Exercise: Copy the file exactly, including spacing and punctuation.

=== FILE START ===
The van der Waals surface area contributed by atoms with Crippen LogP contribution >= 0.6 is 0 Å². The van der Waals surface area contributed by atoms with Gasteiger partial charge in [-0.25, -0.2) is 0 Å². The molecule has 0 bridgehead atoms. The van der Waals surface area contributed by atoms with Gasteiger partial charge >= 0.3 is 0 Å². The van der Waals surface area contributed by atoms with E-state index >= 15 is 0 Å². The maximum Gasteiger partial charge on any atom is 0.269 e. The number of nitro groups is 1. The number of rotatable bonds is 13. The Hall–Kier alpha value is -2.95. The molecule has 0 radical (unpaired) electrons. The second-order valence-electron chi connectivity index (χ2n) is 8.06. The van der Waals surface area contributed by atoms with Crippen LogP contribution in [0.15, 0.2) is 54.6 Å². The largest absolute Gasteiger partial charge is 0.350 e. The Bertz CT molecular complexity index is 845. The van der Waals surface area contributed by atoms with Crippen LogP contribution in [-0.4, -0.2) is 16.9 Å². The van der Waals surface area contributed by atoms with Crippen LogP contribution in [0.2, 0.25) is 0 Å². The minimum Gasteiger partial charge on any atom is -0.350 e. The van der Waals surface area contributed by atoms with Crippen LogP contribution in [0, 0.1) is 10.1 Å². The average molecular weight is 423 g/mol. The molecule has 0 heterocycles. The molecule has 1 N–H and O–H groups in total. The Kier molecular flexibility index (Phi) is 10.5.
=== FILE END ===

The van der Waals surface area contributed by atoms with Crippen LogP contribution >= 0.6 is 0 Å². The van der Waals surface area contributed by atoms with Gasteiger partial charge in [-0.25, -0.2) is 0 Å². The molecule has 0 bridgehead atoms. The van der Waals surface area contributed by atoms with Gasteiger partial charge >= 0.3 is 0 Å². The van der Waals surface area contributed by atoms with E-state index >= 15 is 0 Å². The maximum Gasteiger partial charge on any atom is 0.269 e. The number of nitro groups is 1. The number of rotatable bonds is 13. The Hall–Kier alpha value is -2.95. The molecule has 0 radical (unpaired) electrons. The second-order valence-electron chi connectivity index (χ2n) is 8.06. The van der Waals surface area contributed by atoms with Crippen LogP contribution in [0.15, 0.2) is 54.6 Å². The largest absolute Gasteiger partial charge is 0.350 e. The Bertz CT molecular complexity index is 845. The van der Waals surface area contributed by atoms with Crippen LogP contribution in [-0.4, -0.2) is 16.9 Å². The van der Waals surface area contributed by atoms with Crippen LogP contribution in [0.2, 0.25) is 0 Å². The minimum Gasteiger partial charge on any atom is -0.350 e. The van der Waals surface area contributed by atoms with Crippen LogP contribution in [0, 0.1) is 10.1 Å². The average molecular weight is 423 g/mol. The molecule has 0 heterocycles. The molecule has 1 N–H and O–H groups in total. The Kier molecular flexibility index (Phi) is 10.5.